Canadian Underwriter

How D&O insurance is entering unknown territory

December 11, 2019   by Adam Malik

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Gone are the days of directors and officers insurance being put to the test due to guidance misses or financial misstatements. Nowadays, the biggest threats are coming from so-called “bad news” events like product recalls, disasters and cyberattacks. And the worst part? You never know when a bad news event will strike.

That’s the biggest challenge identified by Allianz Global Corporate & Specialty’s latest report looking at D&O in the upcoming year.

Event-driven litigation has changed the game for the industry. So whether it’s a plane crash, a product recall or a cyberattack like – as was specifically pointed out in the report – the massive Marriott one that saw 383 million guest records and 18.5 million encrypted passport numbers breached in November 2018, these types of unforeseen events could tarnish a brand’s reputation, said Chris Mutcheson, Toronto-based head of financial lines in Canada at Allianz.

“So what always used to be more of a financial underwrite, it really has become understanding what that company’s event-driven risk is, and then trying to figure out how that company is managing that,” he told Canadian Underwriter.

Other challenges noted in the report, like environmental, social and governance (ESG) and climate change, tie back to the bad news events topic. That’s because, for example, the next climate disaster can come out of nowhere, Mutcheson said. There again is the unknown factor.

“Climate change is something D&O underwriters didn’t really focus on before,” he said “And with the nature of many of our Canadian clients being resource-driven, global companies, ESG is very big to us.”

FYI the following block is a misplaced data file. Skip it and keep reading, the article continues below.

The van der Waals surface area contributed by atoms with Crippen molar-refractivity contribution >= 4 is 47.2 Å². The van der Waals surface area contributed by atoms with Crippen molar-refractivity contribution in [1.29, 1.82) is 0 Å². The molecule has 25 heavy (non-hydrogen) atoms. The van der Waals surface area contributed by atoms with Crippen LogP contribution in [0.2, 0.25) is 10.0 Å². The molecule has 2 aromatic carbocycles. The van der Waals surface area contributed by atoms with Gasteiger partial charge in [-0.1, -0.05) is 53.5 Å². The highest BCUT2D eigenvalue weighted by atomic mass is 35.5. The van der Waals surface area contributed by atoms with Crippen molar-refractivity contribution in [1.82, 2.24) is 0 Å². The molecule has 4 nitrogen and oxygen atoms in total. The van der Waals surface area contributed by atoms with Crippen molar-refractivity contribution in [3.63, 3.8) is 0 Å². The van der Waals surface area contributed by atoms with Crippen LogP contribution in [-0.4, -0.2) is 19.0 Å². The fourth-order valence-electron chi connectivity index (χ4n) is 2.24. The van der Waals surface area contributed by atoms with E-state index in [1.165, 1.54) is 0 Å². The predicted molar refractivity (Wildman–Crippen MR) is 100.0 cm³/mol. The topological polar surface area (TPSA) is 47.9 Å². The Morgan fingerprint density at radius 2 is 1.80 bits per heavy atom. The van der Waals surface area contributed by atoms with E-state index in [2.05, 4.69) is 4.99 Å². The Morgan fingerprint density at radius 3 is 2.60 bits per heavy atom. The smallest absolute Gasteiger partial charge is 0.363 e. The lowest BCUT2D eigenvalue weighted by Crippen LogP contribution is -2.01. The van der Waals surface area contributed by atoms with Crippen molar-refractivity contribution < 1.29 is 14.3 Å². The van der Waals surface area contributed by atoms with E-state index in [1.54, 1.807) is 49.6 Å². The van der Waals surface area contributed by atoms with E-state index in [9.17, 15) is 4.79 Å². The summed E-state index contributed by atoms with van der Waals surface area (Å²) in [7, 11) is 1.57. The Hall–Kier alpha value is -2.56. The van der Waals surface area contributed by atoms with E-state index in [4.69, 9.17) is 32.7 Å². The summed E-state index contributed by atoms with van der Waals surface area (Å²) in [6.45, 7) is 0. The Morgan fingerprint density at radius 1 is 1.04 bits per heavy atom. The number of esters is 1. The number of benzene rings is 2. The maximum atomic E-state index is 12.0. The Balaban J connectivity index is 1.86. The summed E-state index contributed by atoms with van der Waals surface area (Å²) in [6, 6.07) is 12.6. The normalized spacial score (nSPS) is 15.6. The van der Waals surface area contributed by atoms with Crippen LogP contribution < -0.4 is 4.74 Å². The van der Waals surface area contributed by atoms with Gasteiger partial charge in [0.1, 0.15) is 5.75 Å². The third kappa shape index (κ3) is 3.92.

It’s a major shifting of gears for the industry. These events can’t be underwritten nearly as easily because of the unpredictability of when they’ll happen and to what company. “So, D&O underwriting now is going to be portfolio management driven, limits management in the sense of capacity management, and diversification because we really don’t know what the next event is going to be,” Mutcheson said.

Mutcheson recalled a time when underwriting was more about risk selection. But when it’s event-driven, risk selection doesn’t exist. To combat that, the future will be about portfolio management and book diversification. It’s about making the portfolio strong to be able to absorb event-driven litigation.

“We have to rely on our actuaries and our technical pricing and realize that if we’re not trying to at least achieve the technical price that our actuaries suggest is needed for the whole book, then we’re not going to be ready for an event-driven exposure,” he explained.

These days, companies need to plan for two or three D&O hits throughout the year, so a $40 million book – which Mutcheson said is an average to big D&O book – can’t have a $25 million risk in it. “You have to have portfolio health to be able to sustain one, two, three unknown events per year. And we don’t know what the next unknown event is going to be.”

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